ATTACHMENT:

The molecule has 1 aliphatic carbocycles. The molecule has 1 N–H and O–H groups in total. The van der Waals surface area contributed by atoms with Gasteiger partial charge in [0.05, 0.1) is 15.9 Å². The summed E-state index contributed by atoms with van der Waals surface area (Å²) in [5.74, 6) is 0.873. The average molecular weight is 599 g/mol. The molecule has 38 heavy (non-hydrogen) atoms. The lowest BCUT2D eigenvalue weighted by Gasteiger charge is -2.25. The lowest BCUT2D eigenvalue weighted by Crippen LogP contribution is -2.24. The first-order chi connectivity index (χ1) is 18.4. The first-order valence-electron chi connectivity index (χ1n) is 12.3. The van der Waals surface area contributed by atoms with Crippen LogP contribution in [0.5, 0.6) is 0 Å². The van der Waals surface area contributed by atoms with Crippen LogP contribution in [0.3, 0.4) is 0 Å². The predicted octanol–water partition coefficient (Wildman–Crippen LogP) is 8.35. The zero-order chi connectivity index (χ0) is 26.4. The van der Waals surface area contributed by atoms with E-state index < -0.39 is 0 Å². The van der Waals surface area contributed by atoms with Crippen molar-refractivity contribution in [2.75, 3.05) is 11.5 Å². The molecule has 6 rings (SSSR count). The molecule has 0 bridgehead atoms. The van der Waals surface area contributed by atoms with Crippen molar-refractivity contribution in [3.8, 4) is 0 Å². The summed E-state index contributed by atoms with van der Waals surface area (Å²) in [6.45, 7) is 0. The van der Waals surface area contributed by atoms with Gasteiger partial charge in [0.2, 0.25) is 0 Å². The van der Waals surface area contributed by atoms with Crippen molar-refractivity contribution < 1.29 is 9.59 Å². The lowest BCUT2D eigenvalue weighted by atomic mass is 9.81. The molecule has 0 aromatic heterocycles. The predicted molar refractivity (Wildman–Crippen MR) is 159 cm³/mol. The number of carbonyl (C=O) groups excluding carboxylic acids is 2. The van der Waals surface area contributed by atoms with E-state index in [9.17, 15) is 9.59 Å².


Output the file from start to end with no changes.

The molecule has 1 aliphatic carbocycles. The molecule has 1 N–H and O–H groups in total. The van der Waals surface area contributed by atoms with Gasteiger partial charge in [0.05, 0.1) is 15.9 Å². The summed E-state index contributed by atoms with van der Waals surface area (Å²) in [5.74, 6) is 0.873. The average molecular weight is 599 g/mol. The molecule has 38 heavy (non-hydrogen) atoms. The lowest BCUT2D eigenvalue weighted by Gasteiger charge is -2.25. The lowest BCUT2D eigenvalue weighted by Crippen LogP contribution is -2.24. The first-order chi connectivity index (χ1) is 18.4. The first-order valence-electron chi connectivity index (χ1n) is 12.3. The van der Waals surface area contributed by atoms with Crippen LogP contribution in [0.5, 0.6) is 0 Å². The van der Waals surface area contributed by atoms with Crippen LogP contribution in [0.3, 0.4) is 0 Å². The predicted octanol–water partition coefficient (Wildman–Crippen LogP) is 8.35. The zero-order chi connectivity index (χ0) is 26.4. The van der Waals surface area contributed by atoms with E-state index < -0.39 is 0 Å². The van der Waals surface area contributed by atoms with Crippen molar-refractivity contribution in [2.75, 3.05) is 11.5 Å². The molecule has 6 rings (SSSR count). The molecule has 0 bridgehead atoms. The van der Waals surface area contributed by atoms with Crippen molar-refractivity contribution in [3.8, 4) is 0 Å². The summed E-state index contributed by atoms with van der Waals surface area (Å²) in [6.45, 7) is 0. The van der Waals surface area contributed by atoms with Gasteiger partial charge in [0.2, 0.25) is 0 Å². The van der Waals surface area contributed by atoms with Crippen molar-refractivity contribution < 1.29 is 9.59 Å². The lowest BCUT2D eigenvalue weighted by atomic mass is 9.81. The molecule has 0 aromatic heterocycles. The predicted molar refractivity (Wildman–Crippen MR) is 159 cm³/mol. The number of carbonyl (C=O) groups excluding carboxylic acids is 2. The van der Waals surface area contributed by atoms with E-state index in [9.17, 15) is 9.59 Å².